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This publication is available at https://www.gov.uk/government/publications/wuhan-novel-coronavirus-guidance-for-clinical-diagnostic-laboratories/wuhan-novel-coronavirus-handling-and-processing-of-laboratory-specimens
Knowledge about the pathogenic potential and transmission risks for the novel coronavirus, SARS coronavirus-2 (SARS-CoV-2), and the associated disease it causes, COVID-19, is currently very limited. The World Health Organisation officially named the disease COVID-19 on 11 February 2020. The International Committee for Taxonomy of Viruses named the causative virus SARS-CoV-2 on 7 Feb 2020. This guidance is based on current knowledge of the virus and other coronaviruses. It aims to minimise risks for laboratory staff handling specimens from patients with suspected or laboratory-confirmed COVID-19.
This interim guidance is specific to clinical diagnostic laboratory practice in England and may differ from guidance produced by agencies in other countries, including recommendations about containment levels and control measures. Advice offered here relates to laboratory procedures conducted in clinical diagnostic laboratories; it does not cover virus isolation, research work, or work involving animals infected with SARS-CoV-2.
This guidance may be updated as new information becomes available.
To date, laboratory-acquired infection has not been reported for SARS-CoV-2. Laboratory-acquired infections with the Severe Acute Respiratory Syndrome coronavirus (SARS-CoV) have been reported previously but only in laboratories performing virus propagation.
For the related Middle East respiratory syndrome coronavirus (MERS-CoV), tissue tropism appears to be broad in humans and although MERS-CoV infection is a zoonosis, human-to-human transmission of MERS-CoV has occurred in households and healthcare facilities.
There is a human-to-human transmission risk (and an assumed potential zoonotic source) for SARS-CoV-2 infection (COVID-19). As for SARS-CoV and MERS-CoV, SARS-CoV-2 is an ACDP Hazard Group 3 pathogen (ACDP decision 13 February 2020).
Based on knowledge of other coronaviruses, infection with SARS-CoV-2 could occur by inhalation of aerosolised virus or by contact with droplets and contaminated fomites. Exposure to upper and lower respiratory tract specimens in the absence of appropriate biological safety measures is likely to represent the greatest risk of transmission of SARS-CoV-2 in a laboratory setting.
MERS-CoV RNA has been detected in a variety of human specimens, including urine, faeces and blood, and it is reasonable to assume this could be the case for SARS-CoV-2 until more is known about the virus. Human tissue specimens may also pose an infection risk, based on information obtained from studies of infected animals.
It is possible that laboratory workers could become infected if appropriate precautions are not taken when handling biological samples from patients with COVID-19. Since a patient with suspected COVID-19 may present to any healthcare facility, it is important that all clinical diagnostic laboratories take appropriate measures to contain potentially infectious materials, and prevent secondary infections and onward transmission.
3. Risk assessments and awareness
Clinical laboratories must perform their own risk assessments for handling biological specimens from patients with suspected or confirmed COVID-19. Point of care tests, including blood gas analysis, should be avoided unless a local risk assessment has been completed and shows it can be undertaken safely.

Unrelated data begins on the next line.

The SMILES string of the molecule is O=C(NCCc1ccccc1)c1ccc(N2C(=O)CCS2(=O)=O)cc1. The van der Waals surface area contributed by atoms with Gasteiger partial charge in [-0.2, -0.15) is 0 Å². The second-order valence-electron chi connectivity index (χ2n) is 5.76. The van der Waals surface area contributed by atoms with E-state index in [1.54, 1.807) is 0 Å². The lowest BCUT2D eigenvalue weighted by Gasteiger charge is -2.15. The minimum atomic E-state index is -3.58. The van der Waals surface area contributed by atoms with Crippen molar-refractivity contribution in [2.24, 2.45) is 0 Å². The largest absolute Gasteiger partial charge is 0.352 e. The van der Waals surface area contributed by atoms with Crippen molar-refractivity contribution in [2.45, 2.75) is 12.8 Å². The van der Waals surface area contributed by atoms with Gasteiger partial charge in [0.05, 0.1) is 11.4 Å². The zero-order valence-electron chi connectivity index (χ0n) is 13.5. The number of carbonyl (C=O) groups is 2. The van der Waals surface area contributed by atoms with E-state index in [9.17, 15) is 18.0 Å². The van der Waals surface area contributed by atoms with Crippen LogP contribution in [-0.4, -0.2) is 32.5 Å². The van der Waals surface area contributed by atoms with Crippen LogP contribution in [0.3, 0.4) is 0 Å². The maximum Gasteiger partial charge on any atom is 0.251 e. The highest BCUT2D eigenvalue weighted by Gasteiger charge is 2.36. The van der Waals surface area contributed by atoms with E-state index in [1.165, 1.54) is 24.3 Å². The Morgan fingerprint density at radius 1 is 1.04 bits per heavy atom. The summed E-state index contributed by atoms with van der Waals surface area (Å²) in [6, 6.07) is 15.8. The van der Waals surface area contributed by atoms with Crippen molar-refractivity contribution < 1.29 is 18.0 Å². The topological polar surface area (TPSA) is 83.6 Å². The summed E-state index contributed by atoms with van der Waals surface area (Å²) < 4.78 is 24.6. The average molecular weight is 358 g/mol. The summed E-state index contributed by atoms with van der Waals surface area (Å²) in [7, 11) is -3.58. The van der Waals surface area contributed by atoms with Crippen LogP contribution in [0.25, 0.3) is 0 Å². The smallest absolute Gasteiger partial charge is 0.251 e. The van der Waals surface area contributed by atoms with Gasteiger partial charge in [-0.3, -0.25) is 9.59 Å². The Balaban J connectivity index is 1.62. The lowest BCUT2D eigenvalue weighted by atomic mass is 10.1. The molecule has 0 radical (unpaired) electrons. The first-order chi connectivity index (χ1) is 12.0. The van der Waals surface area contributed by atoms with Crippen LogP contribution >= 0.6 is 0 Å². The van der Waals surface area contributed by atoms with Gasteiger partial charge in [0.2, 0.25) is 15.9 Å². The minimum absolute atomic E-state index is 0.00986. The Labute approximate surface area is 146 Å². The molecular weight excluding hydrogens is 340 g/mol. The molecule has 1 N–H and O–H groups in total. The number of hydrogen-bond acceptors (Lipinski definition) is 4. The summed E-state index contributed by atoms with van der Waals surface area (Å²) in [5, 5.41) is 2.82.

Clinical staff should notify laboratory staff when specimens are submitted from a patient with suspected or confirmed COVID-19, through proper completion of request forms or electronic test ordering systems, and by direct communication with the laboratory.
Clinicians may not have considered COVID-19 as a potential diagnosis, prior to sending specimens to the laboratory. Good laboratory practice, including the use of standard biological safety precautions, regular training of staff, and the use of standard operating procedures, will help minimise potential risks.
4. Personal protective equipment
Laboratory staff should wear personal protective equipment (PPE) appropriate to the biological containment level for the work being conducted and consistent with the risk assessment. PPE must always be removed on leaving the laboratory and hygiene practices rigorously maintained.
This must include disposable gloves and a laboratory coat or gown as a minimum, and may also include eye protection and other equipment, as identified by risk assessment. Respiratory protective equipment such as masks or respirators are not necessary when respiratory tract, urine, faecal or tissue samples are handled inside a microbiological safety cabinet (MSC).
If a local risk assessment deems that masks or respirators should be used, these should be FFP3 (conforming to BS EN149:2001) and fit-testing and training should be undertaken prior to use.
Masks or respirators are not an appropriate substitute for processing samples in an MSC when there is a risk of aerosols being generated.
5. Containment levels
Any procedure that involves potentially infectious material and is associated with a risk of generating aerosols, droplets or splashes, should always be performed within a MSC at containment level 3 (CL3) as defined in the Approved Code of Practice and Guidance for the Control of Substances Hazardous to Health (COSHH) Regulations 2002 (as amended).
Routine laboratory blood tests can be carried out in auto-analysers using standard practices and procedures at containment level 2 (CL2) but only after a suitable and sufficient risk assessment has been conducted which considers the potential for the generation of infectious aerosols. Auto-analysers should be disinfected following local procedures after sample processing and before scheduled maintenance.